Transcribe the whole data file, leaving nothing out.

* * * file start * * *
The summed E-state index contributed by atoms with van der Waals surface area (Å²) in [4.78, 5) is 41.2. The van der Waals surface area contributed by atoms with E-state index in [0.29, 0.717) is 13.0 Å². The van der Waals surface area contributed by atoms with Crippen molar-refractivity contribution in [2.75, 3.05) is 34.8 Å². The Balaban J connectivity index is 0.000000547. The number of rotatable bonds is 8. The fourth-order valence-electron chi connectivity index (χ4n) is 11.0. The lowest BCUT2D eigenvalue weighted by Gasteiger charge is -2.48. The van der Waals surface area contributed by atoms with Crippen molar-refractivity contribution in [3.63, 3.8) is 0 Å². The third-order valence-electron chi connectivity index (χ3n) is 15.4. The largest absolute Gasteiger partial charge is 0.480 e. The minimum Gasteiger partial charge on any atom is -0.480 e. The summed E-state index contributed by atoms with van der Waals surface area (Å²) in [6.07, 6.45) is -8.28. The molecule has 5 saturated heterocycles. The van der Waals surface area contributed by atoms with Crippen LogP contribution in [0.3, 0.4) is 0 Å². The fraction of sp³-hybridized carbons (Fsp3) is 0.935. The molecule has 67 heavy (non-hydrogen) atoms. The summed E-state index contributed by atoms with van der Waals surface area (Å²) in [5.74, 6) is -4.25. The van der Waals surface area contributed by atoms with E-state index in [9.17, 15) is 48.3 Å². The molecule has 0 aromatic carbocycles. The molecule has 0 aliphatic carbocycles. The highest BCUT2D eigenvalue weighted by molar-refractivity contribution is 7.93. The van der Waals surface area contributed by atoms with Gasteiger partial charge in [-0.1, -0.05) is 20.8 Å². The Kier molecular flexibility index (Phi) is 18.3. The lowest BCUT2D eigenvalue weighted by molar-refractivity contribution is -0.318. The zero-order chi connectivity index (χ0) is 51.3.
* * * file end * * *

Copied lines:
The summed E-state index contributed by atoms with van der Waals surface area (Å²) in [4.78, 5) is 41.2. The van der Waals surface area contributed by atoms with E-state index in [0.29, 0.717) is 13.0 Å². The van der Waals surface area contributed by atoms with Crippen molar-refractivity contribution in [2.75, 3.05) is 34.8 Å². The Balaban J connectivity index is 0.000000547. The number of rotatable bonds is 8. The fourth-order valence-electron chi connectivity index (χ4n) is 11.0. The lowest BCUT2D eigenvalue weighted by Gasteiger charge is -2.48. The van der Waals surface area contributed by atoms with Crippen molar-refractivity contribution in [3.63, 3.8) is 0 Å². The third-order valence-electron chi connectivity index (χ3n) is 15.4. The largest absolute Gasteiger partial charge is 0.480 e. The minimum Gasteiger partial charge on any atom is -0.480 e. The summed E-state index contributed by atoms with van der Waals surface area (Å²) in [6.07, 6.45) is -8.28. The molecule has 5 saturated heterocycles. The van der Waals surface area contributed by atoms with Crippen LogP contribution in [0.3, 0.4) is 0 Å². The fraction of sp³-hybridized carbons (Fsp3) is 0.935. The molecule has 67 heavy (non-hydrogen) atoms. The summed E-state index contributed by atoms with van der Waals surface area (Å²) in [5.74, 6) is -4.25. The van der Waals surface area contributed by atoms with E-state index in [9.17, 15) is 48.3 Å². The molecule has 0 aromatic carbocycles. The molecule has 0 aliphatic carbocycles. The highest BCUT2D eigenvalue weighted by molar-refractivity contribution is 7.93. The van der Waals surface area contributed by atoms with Gasteiger partial charge in [-0.1, -0.05) is 20.8 Å². The Kier molecular flexibility index (Phi) is 18.3. The lowest BCUT2D eigenvalue weighted by molar-refractivity contribution is -0.318. The zero-order chi connectivity index (χ0) is 51.3.